The Liberty County Board of Commissioners on Thursday weighed projects that will continue downtown Hinesville’s visual transformation.
The board approved J.W. Buckley and Associates architects, which has a Savannah office, to aid with site selection and design for the new Hinesville library.
The company was among eight firms that submitted proposals for the project, which the BoC deemed its No. 2 priority this year during a March retreat.
Funding for the library is in the current SPLOST projects list, and County Administrator Joey Brown previously said the plans must be finalized this year to meet the 2014 construction schedule.
The next step is for Buckley and Associates to help with site selection, which is part of its 6 percent fee for services related to the design.
Assistant County Administrator Bob Sprinkel said three sites are under consideration.
First is the current site of the Voter Registration and Elections office on Memorial Drive. Sprinkel said that property jointly is owned by the county, city of Hinesville and the Liberty County Board of Education and was purchased with the library in mind.
Other sites include on Fort Stewart property near the Army Education Center at the end of Memorial Drive and the former Department of Labor site at South Main Street and M.L. King Jr. Drive, Sprinkel said.
The firm also is the project architect for the old courthouse renovations, which should be complete this week, and the East End Community Complex, currently under way.
The board also heard preliminary plans for downtown parking improvements from county engineer Trent Long.
His preferred plan would include: improving drainage and uniting the two separate lots north of the annex; converting the empty lot east of the annex to parking and a green space; and adding a lot on North Commerce Street across from the existing lot.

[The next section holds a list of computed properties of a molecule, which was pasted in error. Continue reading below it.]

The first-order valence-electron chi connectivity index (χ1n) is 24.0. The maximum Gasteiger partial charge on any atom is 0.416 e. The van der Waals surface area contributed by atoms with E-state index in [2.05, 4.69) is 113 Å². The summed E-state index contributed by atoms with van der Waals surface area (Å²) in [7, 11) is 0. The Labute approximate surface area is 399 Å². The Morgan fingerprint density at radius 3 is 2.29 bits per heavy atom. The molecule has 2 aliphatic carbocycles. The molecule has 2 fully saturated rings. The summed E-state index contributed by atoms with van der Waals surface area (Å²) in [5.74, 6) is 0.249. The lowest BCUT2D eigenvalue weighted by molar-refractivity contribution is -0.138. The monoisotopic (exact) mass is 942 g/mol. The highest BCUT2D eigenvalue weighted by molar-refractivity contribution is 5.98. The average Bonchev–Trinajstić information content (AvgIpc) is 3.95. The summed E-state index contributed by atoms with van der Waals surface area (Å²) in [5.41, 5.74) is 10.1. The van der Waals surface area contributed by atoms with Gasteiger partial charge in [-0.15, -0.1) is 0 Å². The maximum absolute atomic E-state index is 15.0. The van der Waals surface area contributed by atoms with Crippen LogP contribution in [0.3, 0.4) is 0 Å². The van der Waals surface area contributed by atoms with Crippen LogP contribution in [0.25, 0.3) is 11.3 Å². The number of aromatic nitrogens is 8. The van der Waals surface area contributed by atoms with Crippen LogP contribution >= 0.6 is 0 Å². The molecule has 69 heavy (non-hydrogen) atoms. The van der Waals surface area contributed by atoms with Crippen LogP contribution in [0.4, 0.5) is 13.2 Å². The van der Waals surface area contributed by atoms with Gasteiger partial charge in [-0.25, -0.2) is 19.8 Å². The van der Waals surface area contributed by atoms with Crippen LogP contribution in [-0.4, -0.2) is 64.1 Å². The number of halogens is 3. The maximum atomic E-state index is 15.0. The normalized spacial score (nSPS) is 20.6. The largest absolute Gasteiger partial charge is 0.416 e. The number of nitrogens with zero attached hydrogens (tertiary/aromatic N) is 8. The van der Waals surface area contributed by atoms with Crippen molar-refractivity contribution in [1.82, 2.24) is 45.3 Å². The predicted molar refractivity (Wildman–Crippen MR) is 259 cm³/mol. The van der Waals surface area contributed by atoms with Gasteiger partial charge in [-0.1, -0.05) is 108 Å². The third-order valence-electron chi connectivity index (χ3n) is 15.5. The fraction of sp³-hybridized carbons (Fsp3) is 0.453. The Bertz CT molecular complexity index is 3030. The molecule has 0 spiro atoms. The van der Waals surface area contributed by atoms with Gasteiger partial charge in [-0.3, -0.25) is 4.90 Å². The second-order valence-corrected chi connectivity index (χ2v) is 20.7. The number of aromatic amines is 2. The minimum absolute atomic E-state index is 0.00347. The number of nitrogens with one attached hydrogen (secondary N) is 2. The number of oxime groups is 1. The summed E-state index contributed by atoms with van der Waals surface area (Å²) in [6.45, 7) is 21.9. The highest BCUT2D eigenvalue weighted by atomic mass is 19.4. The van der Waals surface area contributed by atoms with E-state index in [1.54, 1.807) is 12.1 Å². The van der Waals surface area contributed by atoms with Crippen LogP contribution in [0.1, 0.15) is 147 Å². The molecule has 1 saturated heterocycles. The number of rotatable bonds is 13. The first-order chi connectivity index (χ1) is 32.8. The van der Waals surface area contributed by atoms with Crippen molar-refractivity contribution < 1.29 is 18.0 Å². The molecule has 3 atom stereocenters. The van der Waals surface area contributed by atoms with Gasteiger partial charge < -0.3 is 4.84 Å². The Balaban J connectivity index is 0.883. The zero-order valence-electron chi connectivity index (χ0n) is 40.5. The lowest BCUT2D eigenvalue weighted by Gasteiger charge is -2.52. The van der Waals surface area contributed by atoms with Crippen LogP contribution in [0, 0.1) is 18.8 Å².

Long provided the board with an estimate of the plan that exceeded $500,000, but he stressed that the numbers were deliberately high and would come down as the plans solidify.
The work also would include sidewalk improvements and an extension of downtown lighting in the parking areas.
Brown said there is about $166,000 earmarked for the parking and one option is to do the work in phases.
The commissioners asked for more information about the number of spaces that would be added and the number of employees in the county buildings.
“We’ve got to do something, but I’d like to know how many employees we have in this building and how many employees we have next door,” Commissioner Connie Thrift said.
The board did not take action on the proposal.
When asked after the meeting if the county has considered asking employees to park in the county-owned lot that spans West Court Street to M.L. King Drive behind the South Main Street businesses, Brown said the county has asked employees to do so.
“In fact, many years ago we assigned parking spaces and decals. Without a decal policeman, it is very difficult to enforce,” Brown said.
Sprinkel added that the lot was built to accommodate the Liberty County Justice Center at full capacity and that he stills sees parking as an issue.
“We try to park back away from where the citizens come in, but … it’s hard to mandate where people park,” Sprinkel said. “I am pleased that they are increasing the handicap parking; they need to increase that.”
In other business, the board also:
• approved an Urban Redevelopment plan required for the Liberty County Development Authority to apply for Opportunity Zone status.
• approved a request to have a third-party surveyor aid in settling a plat dispute with a Butter Blount Road resident.
• approved a new personnel evaluation form.